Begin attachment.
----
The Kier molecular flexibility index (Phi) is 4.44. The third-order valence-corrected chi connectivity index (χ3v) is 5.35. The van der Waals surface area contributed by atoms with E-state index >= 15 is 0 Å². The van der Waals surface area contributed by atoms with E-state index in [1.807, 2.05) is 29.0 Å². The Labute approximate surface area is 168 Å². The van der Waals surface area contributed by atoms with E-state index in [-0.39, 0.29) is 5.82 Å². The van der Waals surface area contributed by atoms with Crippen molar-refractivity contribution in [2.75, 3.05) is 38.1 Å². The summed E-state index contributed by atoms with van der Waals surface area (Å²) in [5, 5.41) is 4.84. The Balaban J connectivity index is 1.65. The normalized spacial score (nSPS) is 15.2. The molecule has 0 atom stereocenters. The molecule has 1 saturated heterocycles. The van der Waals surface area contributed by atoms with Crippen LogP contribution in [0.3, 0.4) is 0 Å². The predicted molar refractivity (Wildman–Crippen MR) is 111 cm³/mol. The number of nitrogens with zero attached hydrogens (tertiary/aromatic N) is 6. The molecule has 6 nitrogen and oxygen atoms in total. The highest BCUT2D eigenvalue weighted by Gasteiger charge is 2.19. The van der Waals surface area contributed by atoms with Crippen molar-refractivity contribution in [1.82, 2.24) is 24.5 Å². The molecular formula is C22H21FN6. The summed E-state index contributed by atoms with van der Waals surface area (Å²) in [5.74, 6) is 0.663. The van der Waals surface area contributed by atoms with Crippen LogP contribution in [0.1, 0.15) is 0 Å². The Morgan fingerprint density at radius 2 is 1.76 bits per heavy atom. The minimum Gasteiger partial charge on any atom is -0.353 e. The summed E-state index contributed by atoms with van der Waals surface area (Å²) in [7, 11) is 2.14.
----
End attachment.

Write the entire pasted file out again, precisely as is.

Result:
The Kier molecular flexibility index (Phi) is 4.44. The third-order valence-corrected chi connectivity index (χ3v) is 5.35. The van der Waals surface area contributed by atoms with E-state index >= 15 is 0 Å². The van der Waals surface area contributed by atoms with E-state index in [1.807, 2.05) is 29.0 Å². The Labute approximate surface area is 168 Å². The van der Waals surface area contributed by atoms with E-state index in [-0.39, 0.29) is 5.82 Å². The van der Waals surface area contributed by atoms with Crippen molar-refractivity contribution in [2.75, 3.05) is 38.1 Å². The summed E-state index contributed by atoms with van der Waals surface area (Å²) in [5, 5.41) is 4.84. The Balaban J connectivity index is 1.65. The normalized spacial score (nSPS) is 15.2. The molecule has 0 atom stereocenters. The molecule has 1 saturated heterocycles. The van der Waals surface area contributed by atoms with Crippen LogP contribution in [0.3, 0.4) is 0 Å². The predicted molar refractivity (Wildman–Crippen MR) is 111 cm³/mol. The number of nitrogens with zero attached hydrogens (tertiary/aromatic N) is 6. The molecule has 6 nitrogen and oxygen atoms in total. The highest BCUT2D eigenvalue weighted by Gasteiger charge is 2.19. The van der Waals surface area contributed by atoms with Crippen molar-refractivity contribution in [1.82, 2.24) is 24.5 Å². The molecular formula is C22H21FN6. The summed E-state index contributed by atoms with van der Waals surface area (Å²) in [5.74, 6) is 0.663. The van der Waals surface area contributed by atoms with Crippen LogP contribution in [0.1, 0.15) is 0 Å². The Morgan fingerprint density at radius 2 is 1.76 bits per heavy atom. The minimum Gasteiger partial charge on any atom is -0.353 e. The summed E-state index contributed by atoms with van der Waals surface area (Å²) in [7, 11) is 2.14.